systemd-resolved will work out of the box with a network manager using /etc/resolv.conf. No particular configuration is required since systemd-resolved will be detected by following the /etc/resolv.conf symlink. This is going to be the case with systemd-networkd or NetworkManager.

However, if the DHCP and VPN clients use the resolvconf program to set name servers and search domains (see openresolv#Users for a list of software that use resolvconf), the additional package systemd-resolvconf is needed to provide the /usr/bin/resolvconf symlink.


In local DNS stub mode, custom DNS server(s) can be set in the resolved.conf(5) file:

DNS= fd7b:d0bd:7a6e::1
  • Without the Domains=~. option in resolved.conf(5), systemd-resolved might use the per-link DNS servers, if any of them set Domains=~. in the per-link configuration.
  • This option will not affect queries of domain names that match the more specific search domains specified in per-link configuration, they will still be resolved using their respective per-link DNS servers.

For more information on per-link configuration see systemd-networkd#network files.


If systemd-resolved does not receive DNS server addresses from the network manager and no DNS servers are configured manually then systemd-resolved falls back to the fallback DNS addresses to ensure that DNS resolution always works.

Note: The fallback DNS are in this order: Cloudflare, Quad9 (without filtering and without DNSSEC) and Google; see the systemd PKGBUILD where the servers are defined.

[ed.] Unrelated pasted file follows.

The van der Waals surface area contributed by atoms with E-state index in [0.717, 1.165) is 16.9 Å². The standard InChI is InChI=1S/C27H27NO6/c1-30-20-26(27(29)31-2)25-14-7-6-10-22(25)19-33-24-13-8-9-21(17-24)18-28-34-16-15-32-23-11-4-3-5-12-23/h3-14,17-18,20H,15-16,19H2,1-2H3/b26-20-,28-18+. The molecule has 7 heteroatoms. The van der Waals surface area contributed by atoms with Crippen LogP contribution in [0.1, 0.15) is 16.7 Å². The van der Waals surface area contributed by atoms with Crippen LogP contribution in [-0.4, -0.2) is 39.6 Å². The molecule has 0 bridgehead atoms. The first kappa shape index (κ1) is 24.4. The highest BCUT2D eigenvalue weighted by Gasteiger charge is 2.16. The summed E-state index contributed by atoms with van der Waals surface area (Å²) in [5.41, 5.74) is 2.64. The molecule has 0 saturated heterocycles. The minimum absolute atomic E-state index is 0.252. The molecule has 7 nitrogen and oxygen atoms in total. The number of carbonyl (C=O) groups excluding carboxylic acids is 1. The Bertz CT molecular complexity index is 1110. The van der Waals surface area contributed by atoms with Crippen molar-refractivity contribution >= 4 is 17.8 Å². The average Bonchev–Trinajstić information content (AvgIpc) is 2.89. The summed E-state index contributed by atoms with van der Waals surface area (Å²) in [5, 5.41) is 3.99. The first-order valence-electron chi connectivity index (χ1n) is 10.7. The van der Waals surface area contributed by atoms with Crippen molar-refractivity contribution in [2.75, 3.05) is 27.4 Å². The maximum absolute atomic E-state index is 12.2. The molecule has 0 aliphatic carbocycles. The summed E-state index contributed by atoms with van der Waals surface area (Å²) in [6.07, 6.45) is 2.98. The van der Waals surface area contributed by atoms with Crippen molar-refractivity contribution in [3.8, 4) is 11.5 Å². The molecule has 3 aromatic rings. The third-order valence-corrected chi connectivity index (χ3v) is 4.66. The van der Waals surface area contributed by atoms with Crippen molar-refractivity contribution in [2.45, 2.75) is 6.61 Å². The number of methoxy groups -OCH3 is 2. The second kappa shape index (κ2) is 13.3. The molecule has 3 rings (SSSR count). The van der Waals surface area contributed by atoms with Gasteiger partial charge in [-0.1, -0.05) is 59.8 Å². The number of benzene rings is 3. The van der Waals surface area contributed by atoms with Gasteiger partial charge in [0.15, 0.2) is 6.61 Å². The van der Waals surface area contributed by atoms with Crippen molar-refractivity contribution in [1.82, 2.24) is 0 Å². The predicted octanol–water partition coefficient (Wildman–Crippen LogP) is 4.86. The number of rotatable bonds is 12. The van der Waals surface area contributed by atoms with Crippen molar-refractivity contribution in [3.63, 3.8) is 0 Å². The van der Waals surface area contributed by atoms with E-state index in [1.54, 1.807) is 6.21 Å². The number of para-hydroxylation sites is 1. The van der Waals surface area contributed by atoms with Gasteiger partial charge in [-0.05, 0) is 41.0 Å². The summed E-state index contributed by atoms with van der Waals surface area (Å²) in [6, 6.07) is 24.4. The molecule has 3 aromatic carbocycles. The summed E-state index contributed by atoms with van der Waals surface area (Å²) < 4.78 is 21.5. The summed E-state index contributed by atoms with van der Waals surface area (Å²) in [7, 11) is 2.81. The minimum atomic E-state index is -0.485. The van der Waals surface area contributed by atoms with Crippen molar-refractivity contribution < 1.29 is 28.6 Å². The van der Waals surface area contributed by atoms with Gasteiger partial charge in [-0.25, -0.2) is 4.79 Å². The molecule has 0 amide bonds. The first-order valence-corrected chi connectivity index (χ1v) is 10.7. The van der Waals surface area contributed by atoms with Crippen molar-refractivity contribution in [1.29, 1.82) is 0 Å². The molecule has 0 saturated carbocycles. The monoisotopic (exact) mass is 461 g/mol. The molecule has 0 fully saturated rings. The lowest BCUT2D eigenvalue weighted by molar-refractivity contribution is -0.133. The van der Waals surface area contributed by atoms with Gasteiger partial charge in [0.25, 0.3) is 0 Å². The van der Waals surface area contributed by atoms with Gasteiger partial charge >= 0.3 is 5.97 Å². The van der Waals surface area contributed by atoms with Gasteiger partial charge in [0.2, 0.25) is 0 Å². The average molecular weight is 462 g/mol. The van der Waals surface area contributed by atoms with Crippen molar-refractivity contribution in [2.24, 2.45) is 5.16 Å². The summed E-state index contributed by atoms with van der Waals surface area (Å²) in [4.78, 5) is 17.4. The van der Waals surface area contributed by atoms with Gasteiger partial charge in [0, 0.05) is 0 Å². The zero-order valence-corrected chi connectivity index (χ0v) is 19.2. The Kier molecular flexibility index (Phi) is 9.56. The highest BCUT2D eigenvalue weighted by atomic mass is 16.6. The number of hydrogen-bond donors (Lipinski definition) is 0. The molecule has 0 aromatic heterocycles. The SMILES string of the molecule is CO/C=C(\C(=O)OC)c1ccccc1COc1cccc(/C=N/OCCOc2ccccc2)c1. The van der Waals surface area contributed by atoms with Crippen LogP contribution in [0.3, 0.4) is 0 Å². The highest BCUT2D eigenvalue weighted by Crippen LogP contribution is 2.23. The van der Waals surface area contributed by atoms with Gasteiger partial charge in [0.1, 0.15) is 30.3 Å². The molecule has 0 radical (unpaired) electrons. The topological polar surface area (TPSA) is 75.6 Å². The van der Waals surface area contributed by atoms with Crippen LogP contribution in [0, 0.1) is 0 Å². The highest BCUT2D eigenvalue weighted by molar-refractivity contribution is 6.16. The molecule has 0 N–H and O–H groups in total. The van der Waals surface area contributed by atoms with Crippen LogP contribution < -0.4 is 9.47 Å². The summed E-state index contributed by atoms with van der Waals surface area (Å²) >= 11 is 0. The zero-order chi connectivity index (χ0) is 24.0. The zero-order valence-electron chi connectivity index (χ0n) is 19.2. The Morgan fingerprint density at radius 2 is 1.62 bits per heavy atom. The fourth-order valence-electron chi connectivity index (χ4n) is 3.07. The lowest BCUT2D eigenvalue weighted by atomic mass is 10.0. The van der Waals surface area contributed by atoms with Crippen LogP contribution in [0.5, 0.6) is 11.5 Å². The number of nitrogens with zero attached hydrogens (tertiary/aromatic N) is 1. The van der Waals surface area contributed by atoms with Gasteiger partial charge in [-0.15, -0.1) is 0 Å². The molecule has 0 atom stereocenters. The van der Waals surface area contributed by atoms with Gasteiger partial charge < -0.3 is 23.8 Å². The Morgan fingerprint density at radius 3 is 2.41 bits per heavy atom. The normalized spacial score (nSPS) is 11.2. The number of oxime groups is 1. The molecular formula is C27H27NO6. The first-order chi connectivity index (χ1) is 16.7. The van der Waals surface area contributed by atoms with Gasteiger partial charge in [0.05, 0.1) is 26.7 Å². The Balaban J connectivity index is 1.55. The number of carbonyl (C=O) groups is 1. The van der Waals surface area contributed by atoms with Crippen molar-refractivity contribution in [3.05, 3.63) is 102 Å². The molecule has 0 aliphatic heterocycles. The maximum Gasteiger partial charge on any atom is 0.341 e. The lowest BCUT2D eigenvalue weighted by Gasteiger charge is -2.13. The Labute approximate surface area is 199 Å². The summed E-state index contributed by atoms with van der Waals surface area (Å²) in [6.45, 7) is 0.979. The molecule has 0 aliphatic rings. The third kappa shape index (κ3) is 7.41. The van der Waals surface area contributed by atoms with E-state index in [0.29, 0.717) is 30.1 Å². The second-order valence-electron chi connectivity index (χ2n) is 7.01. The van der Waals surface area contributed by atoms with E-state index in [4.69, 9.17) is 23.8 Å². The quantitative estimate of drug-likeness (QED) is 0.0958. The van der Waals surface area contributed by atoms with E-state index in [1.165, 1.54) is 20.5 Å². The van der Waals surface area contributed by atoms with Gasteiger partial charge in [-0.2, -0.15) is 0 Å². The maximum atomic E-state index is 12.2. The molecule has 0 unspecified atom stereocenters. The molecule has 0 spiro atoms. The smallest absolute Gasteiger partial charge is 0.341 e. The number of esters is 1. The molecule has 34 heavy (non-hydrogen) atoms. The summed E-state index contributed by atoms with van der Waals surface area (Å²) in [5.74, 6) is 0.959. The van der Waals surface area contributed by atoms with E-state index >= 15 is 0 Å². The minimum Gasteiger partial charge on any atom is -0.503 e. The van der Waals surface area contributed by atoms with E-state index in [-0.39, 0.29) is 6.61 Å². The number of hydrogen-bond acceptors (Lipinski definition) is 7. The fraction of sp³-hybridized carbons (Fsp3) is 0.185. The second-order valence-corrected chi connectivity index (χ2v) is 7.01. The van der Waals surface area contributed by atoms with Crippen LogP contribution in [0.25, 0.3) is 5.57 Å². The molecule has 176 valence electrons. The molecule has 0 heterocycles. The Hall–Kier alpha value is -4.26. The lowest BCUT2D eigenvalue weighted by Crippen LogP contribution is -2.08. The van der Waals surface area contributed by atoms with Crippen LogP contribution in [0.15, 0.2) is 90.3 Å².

The addresses can be changed by setting FallbackDNS= in resolved.conf(5). E.g.:

FallbackDNS= ::1

To disable the fallback DNS functionality set the FallbackDNS option without specifying any addresses:



DNSSEC validation can be enabled by changing DNSSEC= setting in resolved.conf(5).

  • Set DNSSEC=allow-downgrade to validate DNSSEC only if the upstream DNS server supports it.
  • Set DNSSEC=true to always validate DNSSEC, thus breaking DNS resolution with name servers that do not support it. For example:
  • If your DNS server does not support DNSSEC and you experience problems with the default allow-downgrade mode (e.g. systemd issue 10579), you can explicitly disable systemd-resolved's DNSSEC support by setting DNSSEC=false.
  • systemd-resolved may disable DNSSEC after a few unsuccessful validations. If the DNSSEC option is set to true, then DNS resolution will stop working entirely. See systemd issue 9867.

Test DNSSEC validation by querying a domain with a invalid signature:

$ resolvectl query resolve call failed: DNSSEC validation failed: invalid